Jim Walker following in the trail blazing manner of his mountain man name sake (Joe Walker) was the first to discover a new South Pass route to Bernard’s Cache. We are grateful to Andrew Shaw for cutting a new track; enabling Buckskinner mule drivers to avoid those nasty stretches of boggy wagon ruts where even “only in a Jeep” (or a Transit van) one might wallow and flounder.
A Christmas Pudding
Le Reynard forwards a page for the season, something for all re-enactor foodies – a recipe by Hannah Glasse, 1774
1 Pound of suet chopped fine (500g)*
1 Pound of Currents (500g)
1 Pound of Raisins (500g)
1 Pound of Plain Flour (500g)
1 Pint of Milk (2 Cups)
Crumbs of a Penny Loaf (2 Cups)
½ Nutmeg grated (2 Teaspoons)
1 Teaspoon of Cinnamon*
1 Teaspoon of beaten Ginger*
½ Teaspoon of Salt
Place on the stove top your boiler with the water and bring it to the boil. While it is doing this you can start to mix the ingredients.
Beat eggs and ½ the milk together and gradually add the breadcrumbs and flour, then add suet, spices and fruit and the remaining milk. Mix all together until thick, the consistency of really thick porridge is about right.
Place mixture into a pudding cloth*, tie off at the top of the pudding mixture and put it into some boiling water*, cover pot with a lid and simmer for 5 hours. Occasionally check the water level and top up if necessary.
- Packet suet works well and is available from all good supermarkets.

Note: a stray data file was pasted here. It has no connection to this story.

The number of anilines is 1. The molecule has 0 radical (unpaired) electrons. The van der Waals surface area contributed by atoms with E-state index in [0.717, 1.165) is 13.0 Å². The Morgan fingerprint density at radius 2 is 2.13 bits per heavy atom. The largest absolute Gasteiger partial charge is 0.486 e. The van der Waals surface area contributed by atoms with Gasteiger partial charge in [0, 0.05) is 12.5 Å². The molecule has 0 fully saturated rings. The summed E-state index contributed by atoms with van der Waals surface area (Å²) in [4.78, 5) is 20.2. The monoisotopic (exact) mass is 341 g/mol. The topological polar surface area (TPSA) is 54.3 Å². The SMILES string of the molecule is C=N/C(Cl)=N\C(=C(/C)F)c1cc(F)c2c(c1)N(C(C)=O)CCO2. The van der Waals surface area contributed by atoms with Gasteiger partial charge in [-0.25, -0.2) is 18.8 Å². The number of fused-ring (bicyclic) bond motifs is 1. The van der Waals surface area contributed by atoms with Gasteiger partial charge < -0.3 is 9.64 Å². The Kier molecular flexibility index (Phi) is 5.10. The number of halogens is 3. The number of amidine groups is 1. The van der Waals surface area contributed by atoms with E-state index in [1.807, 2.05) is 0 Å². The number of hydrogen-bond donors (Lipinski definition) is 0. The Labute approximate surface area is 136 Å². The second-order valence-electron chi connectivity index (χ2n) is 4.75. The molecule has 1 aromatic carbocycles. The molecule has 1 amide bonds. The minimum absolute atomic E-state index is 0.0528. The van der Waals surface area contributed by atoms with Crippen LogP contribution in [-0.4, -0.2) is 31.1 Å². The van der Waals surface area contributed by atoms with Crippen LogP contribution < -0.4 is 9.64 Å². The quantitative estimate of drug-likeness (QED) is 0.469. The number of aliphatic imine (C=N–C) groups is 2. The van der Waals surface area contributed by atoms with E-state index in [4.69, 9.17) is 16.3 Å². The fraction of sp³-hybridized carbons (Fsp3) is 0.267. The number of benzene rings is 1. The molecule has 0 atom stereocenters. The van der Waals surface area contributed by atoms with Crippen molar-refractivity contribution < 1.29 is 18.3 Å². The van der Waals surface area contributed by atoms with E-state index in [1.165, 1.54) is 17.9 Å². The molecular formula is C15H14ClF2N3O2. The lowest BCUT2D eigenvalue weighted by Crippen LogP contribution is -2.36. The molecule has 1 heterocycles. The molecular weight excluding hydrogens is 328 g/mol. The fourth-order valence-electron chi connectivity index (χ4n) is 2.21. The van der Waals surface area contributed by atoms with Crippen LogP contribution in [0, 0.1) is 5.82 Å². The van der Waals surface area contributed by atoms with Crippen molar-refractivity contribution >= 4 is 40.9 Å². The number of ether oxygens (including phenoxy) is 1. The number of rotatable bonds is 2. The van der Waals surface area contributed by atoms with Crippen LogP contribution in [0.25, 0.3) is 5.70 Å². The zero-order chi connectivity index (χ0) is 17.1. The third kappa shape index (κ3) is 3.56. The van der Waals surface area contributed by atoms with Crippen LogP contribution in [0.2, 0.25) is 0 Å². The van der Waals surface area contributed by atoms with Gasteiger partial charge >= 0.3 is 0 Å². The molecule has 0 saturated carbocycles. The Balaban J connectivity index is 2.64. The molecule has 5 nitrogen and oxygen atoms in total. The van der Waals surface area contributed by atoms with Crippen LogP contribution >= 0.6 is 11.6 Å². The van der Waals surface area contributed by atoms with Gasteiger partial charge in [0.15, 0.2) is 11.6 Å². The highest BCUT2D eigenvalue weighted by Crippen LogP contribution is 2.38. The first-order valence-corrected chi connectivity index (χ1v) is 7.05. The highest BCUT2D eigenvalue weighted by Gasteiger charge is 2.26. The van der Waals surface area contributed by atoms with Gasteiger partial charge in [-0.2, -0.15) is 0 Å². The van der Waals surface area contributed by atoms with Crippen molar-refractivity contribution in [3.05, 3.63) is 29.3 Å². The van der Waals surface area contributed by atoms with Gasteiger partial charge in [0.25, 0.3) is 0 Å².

- Cinnamon is optional; I add it because I like it.
- Powdered Ginger is OK to use if fresh is not available.
- I place my cloth inside a Pudding Basin, so any deep bowl would suffice; it not only helps keep the shape but minimizes the risk of the pudding burning on the bottom.
- Calico makes an ideal Pudding cloth; about 1 metre square is ample. When the water has boiled, soak your cloth in it and then sprinkle some flour over the cloth. This forms a kind of seal and also makes getting the cloth off the pudding a bit easier.
- The water level should only come about half way up the side the pudding.
Be careful when taking out the pudding it will be very hot, so leave it to cool down a little before taking off the cloth. Pull down the top part of the cloth and then turn the pudding upside down on a large plate and take off the rest of the cloth; then serve it up to the table with lashings of custard and cream. For something more impressive, pour a tablespoon of brandy over the pudding and light it for a flambé effect.
You will note the recipe lacks sugar. I have found that the amount of dried fruit used makes up for this absence. The recipe is from “The art of cookery made plain and easy” by Hannah Glasse. Copies of this 1774 book are available from Amazon Books for about $15.00.
I am sure a pudding made to this recipe will delight those prepared to “give it a go”. It should make a fine addition to any Christmas feast. If you have any queries please do not hesitate to contact me.